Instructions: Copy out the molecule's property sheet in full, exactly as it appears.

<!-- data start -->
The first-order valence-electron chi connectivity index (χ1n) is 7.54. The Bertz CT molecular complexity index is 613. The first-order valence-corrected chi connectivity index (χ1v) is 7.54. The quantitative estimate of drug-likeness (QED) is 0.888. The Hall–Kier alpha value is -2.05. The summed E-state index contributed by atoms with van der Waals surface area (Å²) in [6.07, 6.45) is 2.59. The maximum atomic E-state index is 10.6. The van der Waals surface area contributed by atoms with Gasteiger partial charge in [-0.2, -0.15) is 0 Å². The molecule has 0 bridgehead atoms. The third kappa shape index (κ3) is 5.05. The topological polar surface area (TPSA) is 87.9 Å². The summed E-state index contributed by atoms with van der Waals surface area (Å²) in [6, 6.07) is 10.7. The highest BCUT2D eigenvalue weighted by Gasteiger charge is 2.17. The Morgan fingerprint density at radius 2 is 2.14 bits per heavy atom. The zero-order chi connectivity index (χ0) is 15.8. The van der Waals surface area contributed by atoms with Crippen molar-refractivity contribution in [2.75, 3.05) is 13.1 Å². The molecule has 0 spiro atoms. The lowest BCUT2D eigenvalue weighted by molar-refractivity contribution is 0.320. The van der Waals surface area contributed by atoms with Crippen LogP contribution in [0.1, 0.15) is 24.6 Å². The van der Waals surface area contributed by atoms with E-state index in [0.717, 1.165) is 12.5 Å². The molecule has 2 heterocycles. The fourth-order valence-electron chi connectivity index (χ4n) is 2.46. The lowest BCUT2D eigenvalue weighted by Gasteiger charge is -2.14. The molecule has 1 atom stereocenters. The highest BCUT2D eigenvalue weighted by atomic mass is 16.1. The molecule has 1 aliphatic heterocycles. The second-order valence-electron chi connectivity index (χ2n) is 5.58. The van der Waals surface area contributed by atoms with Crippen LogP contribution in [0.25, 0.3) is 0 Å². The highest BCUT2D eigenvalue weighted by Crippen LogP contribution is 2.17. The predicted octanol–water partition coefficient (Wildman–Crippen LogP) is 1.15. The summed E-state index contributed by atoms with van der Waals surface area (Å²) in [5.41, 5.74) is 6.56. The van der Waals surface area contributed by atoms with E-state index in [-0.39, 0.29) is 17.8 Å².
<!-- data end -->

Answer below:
The first-order valence-electron chi connectivity index (χ1n) is 7.54. The Bertz CT molecular complexity index is 613. The first-order valence-corrected chi connectivity index (χ1v) is 7.54. The quantitative estimate of drug-likeness (QED) is 0.888. The Hall–Kier alpha value is -2.05. The summed E-state index contributed by atoms with van der Waals surface area (Å²) in [6.07, 6.45) is 2.59. The maximum atomic E-state index is 10.6. The van der Waals surface area contributed by atoms with Gasteiger partial charge in [-0.2, -0.15) is 0 Å². The molecule has 0 bridgehead atoms. The third kappa shape index (κ3) is 5.05. The topological polar surface area (TPSA) is 87.9 Å². The summed E-state index contributed by atoms with van der Waals surface area (Å²) in [6, 6.07) is 10.7. The highest BCUT2D eigenvalue weighted by Gasteiger charge is 2.17. The Morgan fingerprint density at radius 2 is 2.14 bits per heavy atom. The zero-order chi connectivity index (χ0) is 15.8. The van der Waals surface area contributed by atoms with Crippen molar-refractivity contribution in [2.75, 3.05) is 13.1 Å². The molecule has 0 spiro atoms. The lowest BCUT2D eigenvalue weighted by molar-refractivity contribution is 0.320. The van der Waals surface area contributed by atoms with Crippen LogP contribution in [0.1, 0.15) is 24.6 Å². The van der Waals surface area contributed by atoms with E-state index in [0.717, 1.165) is 12.5 Å². The molecule has 2 heterocycles. The fourth-order valence-electron chi connectivity index (χ4n) is 2.46. The lowest BCUT2D eigenvalue weighted by Gasteiger charge is -2.14. The molecule has 1 atom stereocenters. The highest BCUT2D eigenvalue weighted by atomic mass is 16.1. The molecule has 1 aliphatic heterocycles. The second-order valence-electron chi connectivity index (χ2n) is 5.58. The van der Waals surface area contributed by atoms with Crippen LogP contribution in [0.25, 0.3) is 0 Å². The highest BCUT2D eigenvalue weighted by Crippen LogP contribution is 2.17. The predicted octanol–water partition coefficient (Wildman–Crippen LogP) is 1.15. The summed E-state index contributed by atoms with van der Waals surface area (Å²) in [5.41, 5.74) is 6.56. The van der Waals surface area contributed by atoms with E-state index in [-0.39, 0.29) is 17.8 Å².